In the Avon Longitudinal Study of Parents and Children (ALSPAC) birth cohort, chronic disabling fatigue lasting ≥6 months affected 1.3% of 13-year-olds, was equally common in boys and girls, and became more prevalent with increasing family adversity.
ALSPAC data were used to estimate the prevalence of chronic fatigue syndrome (CFS) at age 16 years, defined by parental report of unexplained disabling fatigue lasting ≥6 months. We investigated gender and a composite 14-item family adversity index as risk factors. School absence data were obtained from the National Pupil Database. Multiple imputation was used to address bias caused by missing data.
The prevalence of CFS was 1.86% (95% confidence interval [CI]: 1.47 to 2.24). After excluding children with high levels of depressive symptoms, the prevalence was 0.60% (95% CI: 0.37 to 0.84). Authorized school absences were much higher (mean difference: 35.6 [95% CI: 26.4 to 44.9] half-day sessions per academic year) and reported depressive symptoms were much more likely (odds ratio [OR]: 11.0 [95% CI: 5.92 to 20.4]) in children with CFS than in those without CFS. Female gender (OR: 1.95 [95% CI: 1.33 to 2.86]) and family adversity (OR: 1.20 [95% CI: 1.01 to 1.42] per unit family adversity index) were also associated with CFS.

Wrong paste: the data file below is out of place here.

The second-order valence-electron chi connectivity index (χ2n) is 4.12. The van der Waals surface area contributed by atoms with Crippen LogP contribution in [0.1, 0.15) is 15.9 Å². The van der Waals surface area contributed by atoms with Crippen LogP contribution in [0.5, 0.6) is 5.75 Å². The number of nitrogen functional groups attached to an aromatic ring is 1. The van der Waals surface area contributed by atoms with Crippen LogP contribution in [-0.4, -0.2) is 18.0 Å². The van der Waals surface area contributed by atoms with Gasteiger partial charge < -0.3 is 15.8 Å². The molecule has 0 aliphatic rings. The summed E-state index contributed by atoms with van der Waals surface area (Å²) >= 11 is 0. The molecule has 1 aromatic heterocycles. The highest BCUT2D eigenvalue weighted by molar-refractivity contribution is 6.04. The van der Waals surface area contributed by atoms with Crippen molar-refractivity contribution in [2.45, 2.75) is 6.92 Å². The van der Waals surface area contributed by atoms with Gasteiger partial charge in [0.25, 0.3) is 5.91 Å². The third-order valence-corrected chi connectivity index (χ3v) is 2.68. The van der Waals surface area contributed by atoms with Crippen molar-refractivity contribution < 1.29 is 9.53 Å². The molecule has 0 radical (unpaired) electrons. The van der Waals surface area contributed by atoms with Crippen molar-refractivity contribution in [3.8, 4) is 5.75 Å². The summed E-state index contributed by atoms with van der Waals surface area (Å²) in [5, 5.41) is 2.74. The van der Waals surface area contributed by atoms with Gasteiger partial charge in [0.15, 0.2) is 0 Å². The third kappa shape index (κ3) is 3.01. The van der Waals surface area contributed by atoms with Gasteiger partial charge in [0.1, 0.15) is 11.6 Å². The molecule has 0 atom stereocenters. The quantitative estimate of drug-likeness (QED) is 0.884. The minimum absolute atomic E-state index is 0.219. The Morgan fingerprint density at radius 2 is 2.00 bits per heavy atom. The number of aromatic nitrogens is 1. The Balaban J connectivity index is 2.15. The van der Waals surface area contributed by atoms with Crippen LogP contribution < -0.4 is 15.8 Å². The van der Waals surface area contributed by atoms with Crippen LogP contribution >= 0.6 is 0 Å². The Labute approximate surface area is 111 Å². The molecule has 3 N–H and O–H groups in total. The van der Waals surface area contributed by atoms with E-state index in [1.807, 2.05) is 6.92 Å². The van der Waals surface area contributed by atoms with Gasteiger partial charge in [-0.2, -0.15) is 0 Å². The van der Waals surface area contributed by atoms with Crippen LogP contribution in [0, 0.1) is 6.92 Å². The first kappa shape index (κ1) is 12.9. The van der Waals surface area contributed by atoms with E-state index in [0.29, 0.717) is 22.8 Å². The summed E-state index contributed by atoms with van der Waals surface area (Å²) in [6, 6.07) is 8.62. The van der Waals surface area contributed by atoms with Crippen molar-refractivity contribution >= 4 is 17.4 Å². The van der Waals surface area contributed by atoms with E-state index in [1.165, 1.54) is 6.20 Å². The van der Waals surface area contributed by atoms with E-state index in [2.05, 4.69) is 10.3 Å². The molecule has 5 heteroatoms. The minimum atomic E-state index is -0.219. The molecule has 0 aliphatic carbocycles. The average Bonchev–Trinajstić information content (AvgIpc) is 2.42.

CFS affected 1.9% of 16-year-olds in a UK birth cohort and was positively associated with higher family adversity. Gender was a risk factor at age 16 years but not at age 13 years or in 16-year-olds without high levels of depressive symptoms.